You took the time to check over your machine, all is well in the world, and you are ready to go for a spin!

Hugh, What is Covered by Warranty and what isnt?

So long as you followed our install instructions – which are linked here – then we will work with you the best we can.  IF you ignored the install instructions, and it’s obvious, we’ll still work with you and include some ridicule and shame along the way – haha..  Don’t be bashful though, at the end of the day, we want as many running/riding XS650’s on the road as possible.  That’s what matters the most!

Whats covered?

  • Corroded or Loose Soldered Connections Between the Stator Windings and the Yellow Wires
  • Overcharging or Undercharging Systems (when installed properly)
  • Defects in Materials
  • Return Shipping on Replacement items (in the US, overseas may incur a small charge)
  • Tech Support via Email – I’m here for you!

Whats not Covered?

  • Oil Soaked Stators – check that crank seal!
  • Damage due to improper installation, lack of locktite, etc..
  • Modified Connections/wiring other than supplied by HHB.
  • Removal of flywheel using the wrong puller.
  • Damage due to impact (accidents, flying shop hammers, ex-girlfriends (or so too be), drunken brawls with a soldering iron, etc..)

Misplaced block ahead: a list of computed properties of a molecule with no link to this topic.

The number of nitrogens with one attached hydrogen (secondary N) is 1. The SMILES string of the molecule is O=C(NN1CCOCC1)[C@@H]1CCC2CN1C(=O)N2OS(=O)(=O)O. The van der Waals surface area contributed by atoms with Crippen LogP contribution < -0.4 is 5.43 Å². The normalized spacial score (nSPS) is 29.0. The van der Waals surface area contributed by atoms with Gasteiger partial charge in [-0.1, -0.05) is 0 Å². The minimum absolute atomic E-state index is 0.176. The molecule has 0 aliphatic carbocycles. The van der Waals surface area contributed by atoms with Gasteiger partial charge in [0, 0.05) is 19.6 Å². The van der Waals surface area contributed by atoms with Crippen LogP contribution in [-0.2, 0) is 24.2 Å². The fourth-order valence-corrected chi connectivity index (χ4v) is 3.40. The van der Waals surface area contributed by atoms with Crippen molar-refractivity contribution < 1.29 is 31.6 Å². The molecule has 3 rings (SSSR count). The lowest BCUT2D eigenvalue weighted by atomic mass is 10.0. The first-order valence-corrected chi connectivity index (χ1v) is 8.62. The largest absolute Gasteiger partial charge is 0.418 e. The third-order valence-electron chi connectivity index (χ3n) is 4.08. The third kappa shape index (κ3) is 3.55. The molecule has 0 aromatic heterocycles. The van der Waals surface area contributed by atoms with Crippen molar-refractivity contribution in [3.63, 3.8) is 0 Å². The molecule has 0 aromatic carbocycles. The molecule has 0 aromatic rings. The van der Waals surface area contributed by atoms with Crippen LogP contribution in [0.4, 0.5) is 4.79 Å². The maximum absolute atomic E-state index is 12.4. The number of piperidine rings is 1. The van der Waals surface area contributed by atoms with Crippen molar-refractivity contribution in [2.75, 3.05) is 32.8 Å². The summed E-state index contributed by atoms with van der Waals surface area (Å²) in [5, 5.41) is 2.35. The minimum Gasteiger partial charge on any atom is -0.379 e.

• Regulators mounted without the ability to “breath” – sorry folks, that electronics tank is cool, but not cool enough for your Regulator.
  • Shipping to us for testing/replacement.  We require parts in hand before we send out replacements, so we can verify your potential issues.
  • Dead Batteries or Capacitors.  If we don’t sell it, we don’t cover it.
  • Labor – thats a gimme, but we will help you through it with our tech install article
  • Poorly made connections, take a read here:  We can’t warranty connections made with a hammer and some hot solder.

Whats in the “Grey Area” of coverage?

  • Loyal and repeat customers, we will take care of you for sure.  Thats what we are here for.
  • Shipping replacement components on our dime – unless you are mean to us, then we’ll ship it on our dime but through the USPS and it may take a month…  Haha, I kid…  Kinda… They are slow as molasses though.
  • Even if you bummed it up yourself – we may at our option offer you replacement components at cost.  Again, at the end of the day, we want happy customers on rad XS650’s going down the road.
  • Seriously folks, we are here for the long haul – and stand behind our Products AND our Customers.  Thank you so much for your support.

How do I get ahold of you folks for a question or warranty claim?

Hit up our “Contacts Page” on the site – if you are mailing us any components to test/replace/warranty/etc – just shoot us an email with a heads up so we can look for it.